How Marital Property is Valued in a NY Divorce

People contemplating divorce are often worried about how their property will be divided. This concern may be heightened in certain circumstances, such as when children are involved or when one of the parties does not work outside the home. In New York, property is first identified, then classified as either marital or separate property. Then, marital property is valued for the purpose of equitable distribution.

Identification and Classification

New York is an equitable distribution state. Equitable distribution does not mean marital assets are split equally.  Instead, courts will use a litany of statutory factors to attempt to fairly or equitably distribute marital assets.  Among the factors are the length of the marriage, the income of the parties, the tax consequences.

With a few exceptions, marital property includes any property the parties acquired during the marriage, regardless of how they are titled.  Only marital property is equitably distributed; separate property is not. Generally, assets owned before the marriage, inherited or received by as a gift from someone other than their spouse are considered separate property.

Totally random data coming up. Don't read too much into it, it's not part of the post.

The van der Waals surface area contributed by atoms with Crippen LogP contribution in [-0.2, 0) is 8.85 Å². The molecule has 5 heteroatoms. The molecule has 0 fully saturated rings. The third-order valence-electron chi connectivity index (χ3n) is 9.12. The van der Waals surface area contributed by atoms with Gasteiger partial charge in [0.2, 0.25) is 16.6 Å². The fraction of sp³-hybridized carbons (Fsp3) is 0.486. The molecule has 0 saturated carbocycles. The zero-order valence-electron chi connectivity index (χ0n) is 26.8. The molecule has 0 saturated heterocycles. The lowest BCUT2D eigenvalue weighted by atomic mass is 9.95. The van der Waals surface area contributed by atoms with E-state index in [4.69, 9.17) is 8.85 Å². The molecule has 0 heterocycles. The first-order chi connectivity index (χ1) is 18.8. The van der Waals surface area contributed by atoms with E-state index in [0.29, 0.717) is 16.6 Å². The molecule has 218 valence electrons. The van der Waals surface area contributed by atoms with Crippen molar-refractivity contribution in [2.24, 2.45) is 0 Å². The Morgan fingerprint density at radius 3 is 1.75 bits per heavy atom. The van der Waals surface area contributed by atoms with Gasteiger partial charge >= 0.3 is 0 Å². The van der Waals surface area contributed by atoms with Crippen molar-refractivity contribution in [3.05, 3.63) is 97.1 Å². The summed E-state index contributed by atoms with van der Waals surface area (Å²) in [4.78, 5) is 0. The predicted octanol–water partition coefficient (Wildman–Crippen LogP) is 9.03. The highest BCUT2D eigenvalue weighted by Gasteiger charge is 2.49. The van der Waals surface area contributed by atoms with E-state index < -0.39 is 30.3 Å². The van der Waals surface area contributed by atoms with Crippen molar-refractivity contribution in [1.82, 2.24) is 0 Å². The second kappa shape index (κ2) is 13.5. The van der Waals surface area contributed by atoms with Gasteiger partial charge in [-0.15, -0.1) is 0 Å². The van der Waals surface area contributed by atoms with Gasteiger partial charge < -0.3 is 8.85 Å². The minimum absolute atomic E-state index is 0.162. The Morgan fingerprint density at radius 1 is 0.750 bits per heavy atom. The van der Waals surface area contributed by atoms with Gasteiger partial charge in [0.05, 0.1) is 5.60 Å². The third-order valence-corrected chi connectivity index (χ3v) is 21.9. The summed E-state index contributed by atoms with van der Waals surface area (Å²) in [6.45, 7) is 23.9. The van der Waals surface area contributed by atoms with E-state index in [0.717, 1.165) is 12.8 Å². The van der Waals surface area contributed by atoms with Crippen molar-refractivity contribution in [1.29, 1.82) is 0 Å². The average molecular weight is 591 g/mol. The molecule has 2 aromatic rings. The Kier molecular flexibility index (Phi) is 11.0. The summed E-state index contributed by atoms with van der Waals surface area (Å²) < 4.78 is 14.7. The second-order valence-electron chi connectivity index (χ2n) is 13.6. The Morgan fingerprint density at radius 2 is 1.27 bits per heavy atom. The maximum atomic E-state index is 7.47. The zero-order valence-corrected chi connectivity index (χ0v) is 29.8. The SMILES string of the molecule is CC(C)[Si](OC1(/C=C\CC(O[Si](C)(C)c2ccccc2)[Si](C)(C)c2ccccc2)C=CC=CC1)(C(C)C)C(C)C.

Valuation

After the marital assets are classified as marital, they need to be valued.  Central to the issue of value, is when are they to be valued. Since divorce is a process that takes time, values of assets could greatly fluctuate from the time the action for divorce is commenced until the divorce is ultimately granted. Some assets are valued at the date of commencement or others at a date closer to trial.

The method of valuation depends on the type of asset. Some assets, bank accounts, retirement accounts, certificates of deposit, and stocks have a clear dollar value that can easily be determined at a given point in time, simply by looking at an account statement.

Other assets, like real estate, business, collectables and artwork, need be professionally appraised. Appraisers and forensic accountants are often used to establish the fair market value of these assets. You can read more about the use of valuation experts in my earlier blog, “Four Advantages of Using a Business Valuation Expert in a Divorce.”

For the most part, assets that are party-managed are considered “active” and are valued at the time of filing; assets whose value depends on the efforts of a third party or the market (such as a home) are considered “passive” and is valued close to the time of trial. I have written before about assets that should be valued when a divorce action is filed.

At Clement Law, we provide you with experienced, effective representation in your divorce and family law matters. We guide our clients through divorce and help them achieve results that protect their family, and their family’s future, after the divorce.

Contact us or call (212) 683-9551 to arrange for a consultation. We look forward to helping you.

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